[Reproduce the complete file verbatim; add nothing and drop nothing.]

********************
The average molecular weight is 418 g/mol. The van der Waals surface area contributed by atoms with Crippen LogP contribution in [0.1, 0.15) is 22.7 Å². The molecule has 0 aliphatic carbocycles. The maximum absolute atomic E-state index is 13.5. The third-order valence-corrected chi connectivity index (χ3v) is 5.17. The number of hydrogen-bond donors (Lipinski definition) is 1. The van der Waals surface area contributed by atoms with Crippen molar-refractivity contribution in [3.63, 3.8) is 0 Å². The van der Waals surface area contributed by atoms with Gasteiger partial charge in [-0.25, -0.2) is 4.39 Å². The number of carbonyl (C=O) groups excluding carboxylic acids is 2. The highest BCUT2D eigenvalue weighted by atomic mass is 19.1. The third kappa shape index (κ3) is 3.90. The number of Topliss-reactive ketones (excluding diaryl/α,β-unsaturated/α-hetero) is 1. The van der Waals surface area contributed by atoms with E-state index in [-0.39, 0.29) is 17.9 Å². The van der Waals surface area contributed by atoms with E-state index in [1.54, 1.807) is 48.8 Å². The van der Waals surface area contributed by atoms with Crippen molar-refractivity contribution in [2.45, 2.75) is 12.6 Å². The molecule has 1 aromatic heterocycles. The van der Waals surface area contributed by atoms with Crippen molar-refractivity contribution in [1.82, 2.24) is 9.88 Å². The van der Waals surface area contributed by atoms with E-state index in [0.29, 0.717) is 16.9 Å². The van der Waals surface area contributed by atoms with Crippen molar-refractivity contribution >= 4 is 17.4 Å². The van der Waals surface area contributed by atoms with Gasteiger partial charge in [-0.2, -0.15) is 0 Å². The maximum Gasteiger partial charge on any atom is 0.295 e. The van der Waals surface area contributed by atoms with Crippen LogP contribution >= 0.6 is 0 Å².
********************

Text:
The average molecular weight is 418 g/mol. The van der Waals surface area contributed by atoms with Crippen LogP contribution in [0.1, 0.15) is 22.7 Å². The molecule has 0 aliphatic carbocycles. The maximum absolute atomic E-state index is 13.5. The third-order valence-corrected chi connectivity index (χ3v) is 5.17. The number of hydrogen-bond donors (Lipinski definition) is 1. The van der Waals surface area contributed by atoms with Crippen molar-refractivity contribution in [3.63, 3.8) is 0 Å². The van der Waals surface area contributed by atoms with Gasteiger partial charge in [-0.25, -0.2) is 4.39 Å². The number of carbonyl (C=O) groups excluding carboxylic acids is 2. The highest BCUT2D eigenvalue weighted by atomic mass is 19.1. The third kappa shape index (κ3) is 3.90. The number of Topliss-reactive ketones (excluding diaryl/α,β-unsaturated/α-hetero) is 1. The van der Waals surface area contributed by atoms with E-state index in [-0.39, 0.29) is 17.9 Å². The van der Waals surface area contributed by atoms with E-state index in [1.54, 1.807) is 48.8 Å². The van der Waals surface area contributed by atoms with Crippen molar-refractivity contribution in [2.45, 2.75) is 12.6 Å². The molecule has 1 aromatic heterocycles. The van der Waals surface area contributed by atoms with Crippen molar-refractivity contribution in [1.82, 2.24) is 9.88 Å². The van der Waals surface area contributed by atoms with E-state index in [0.29, 0.717) is 16.9 Å². The van der Waals surface area contributed by atoms with Crippen molar-refractivity contribution >= 4 is 17.4 Å². The van der Waals surface area contributed by atoms with Gasteiger partial charge in [-0.2, -0.15) is 0 Å². The maximum Gasteiger partial charge on any atom is 0.295 e. The van der Waals surface area contributed by atoms with Crippen LogP contribution >= 0.6 is 0 Å².